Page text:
A Dose Of Renewable Energy Realism, Part II

In the campaign to jettison fossil fuels as the main source of our energy and replace them with so-called "renewables," a notable feature is the lack of discussion of the costs and practicalities of trying to make intermittent sources like wind and solar work to run a 24/7/365 electricity grid.  Is there any problem here that deserves consideration?  In Tuesday's post I noted that in my home state of New York we are about to try to replace our big Indian Point nuclear power plant with mostly wind-generated power.  Actually, we already have wind turbines with approximately the same "capacity" as Indian Point, but unfortunately over the course of a full year they only generate about one-quarter as much electricity as Indian Point.  Still, can't that problem be solved just by buying four times as many wind turbines?  It may be a little pricey, but is there any reason why that won't work?

In a publication called Energy Post on January 10, prominent German economist Heiner Flassbeck has a piece that addresses this question.  The headline is "The End of the Energiewende?"   Of course the problem is that the wind turbines don't just run steadily and predictably at one-quarter of capacity; rather, they swing wildly and unpredictably back and forth between generating at near 100% of capacity and generating almost nothing.  The "almost nothing" mode can persist for days or even weeks.  In Germany under a program called Energiewende ("energy transition"), in effect since 2010, they have been pushing to raise the percentage of energy they obtain from wind and solar, and have gotten the percent of their electricity supply from those sources all the way up to 31%.  But Flassbeck now looks at what just occurred during the month of December 2016:

This winter could go down in history as the event that proved the German energy transition to be unsubstantiated and incapable of becoming a success story. Electricity from wind and solar generation has been catastrophically low for several weeks. December brought new declines. A persistent winter high-pressure system with dense fog throughout Central Europe has been sufficient to unmask the fairy tale of a successful energy transition. . . .  

Here is a chart from Flassbeck's piece showing German electricity demand through the first half of the month of December, against the sources of the electricity that supplied that demand.  Among the sources, solar, on-shore wind, and off-shore wind are broken out separately:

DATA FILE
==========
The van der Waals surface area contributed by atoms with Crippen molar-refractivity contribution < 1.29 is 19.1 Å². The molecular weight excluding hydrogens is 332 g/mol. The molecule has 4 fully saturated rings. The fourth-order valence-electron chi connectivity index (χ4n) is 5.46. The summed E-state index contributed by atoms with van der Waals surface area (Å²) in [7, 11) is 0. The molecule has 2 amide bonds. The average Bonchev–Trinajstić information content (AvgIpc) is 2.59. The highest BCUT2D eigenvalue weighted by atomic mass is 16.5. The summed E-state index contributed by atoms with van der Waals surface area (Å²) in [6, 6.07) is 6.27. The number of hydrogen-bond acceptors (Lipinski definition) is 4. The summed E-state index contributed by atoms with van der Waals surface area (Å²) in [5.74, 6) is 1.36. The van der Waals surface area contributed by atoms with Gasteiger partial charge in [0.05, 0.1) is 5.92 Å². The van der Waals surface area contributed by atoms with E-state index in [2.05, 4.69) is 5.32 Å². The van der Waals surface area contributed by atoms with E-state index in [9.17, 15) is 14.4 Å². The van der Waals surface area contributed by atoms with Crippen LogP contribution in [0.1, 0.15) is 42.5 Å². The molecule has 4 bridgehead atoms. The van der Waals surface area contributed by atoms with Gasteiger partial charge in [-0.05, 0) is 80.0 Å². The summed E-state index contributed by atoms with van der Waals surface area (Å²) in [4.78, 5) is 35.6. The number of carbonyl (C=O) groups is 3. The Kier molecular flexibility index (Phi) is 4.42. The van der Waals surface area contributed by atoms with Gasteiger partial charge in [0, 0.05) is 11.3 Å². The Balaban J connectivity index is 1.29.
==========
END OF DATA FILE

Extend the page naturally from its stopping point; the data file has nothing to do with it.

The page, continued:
As you can see, at some times wind and solar sources supplied as much as half or more of the demand for electricity, but at other times they supplied almost nothing.  Flassbeck:

The data compiled by Agora Energiewende on the individual types of electricity generation have recorded the appalling results for sun and wind at the beginning of December and from the 12th to 14th. . . .  Of power demand totaling 69.0 gigawatts (GW) at 3 pm on the 12th, for instance, just 0.7 GW was provided by solar energy, 1.0 by onshore wind power and 0.4 offshore. At noontime on the 14th of December, 70 GW were consumed, with 4 GW solar, 1 GW onshore and somewhat over 0.3 offshore wind. The Agora graphs make apparent that such wide-ranging doldrums may persist for several days.

By the way, according to charts at Wikipedia, Germany has about 40,000 MW of installed solar "capacity" as of 2015, and another about 44,000 MW of installed wind "capacity" as of the same year.  Thus, if only the sun had shone and the wind had blown both at full strength on December 12 and 14, those facilities would have been more than sufficient to supply 100% of German's demand of 69,000 MW on the 12th and 70,000 MW on the 14th.  But instead Germany got only about 3% of the electricity it needed from these sources on the 12th and 7% on the 14th.  If you wanted to get all of Germany's electricity from wind and solar on the 14th, you would have needed about 15 times as much "capacity" as the demand; and on the afternoon of the 12th, you would have needed 35 times as much "capacity" as the demand.

Hence what Flassbeck calls the "futility" of trying to solve the intermittency problem of wind and solar power by just trying to build more capacity.  Even in a country as large as Germany and with one hundred times as much capacity as usage, you could still have a completely calm night where the power goes out.  To have a full solution to the intermittency problem, and to make your system work 24/7/365 with full reliability, you will need not just massive excess capacity of wind and solar facilities, but also some combination of other expensive features, such as fossil fuel backup, storage capacity, and/or transmission capacity to bring in power from somewhere where the wind is blowing.  Germany continues to have the 100% fossil fuel backup.  They also have residential electricity rates about triple the American average.  Really, what good are all those wind turbines and solar arrays if you can't get rid of a single fossil fuel burning power plant?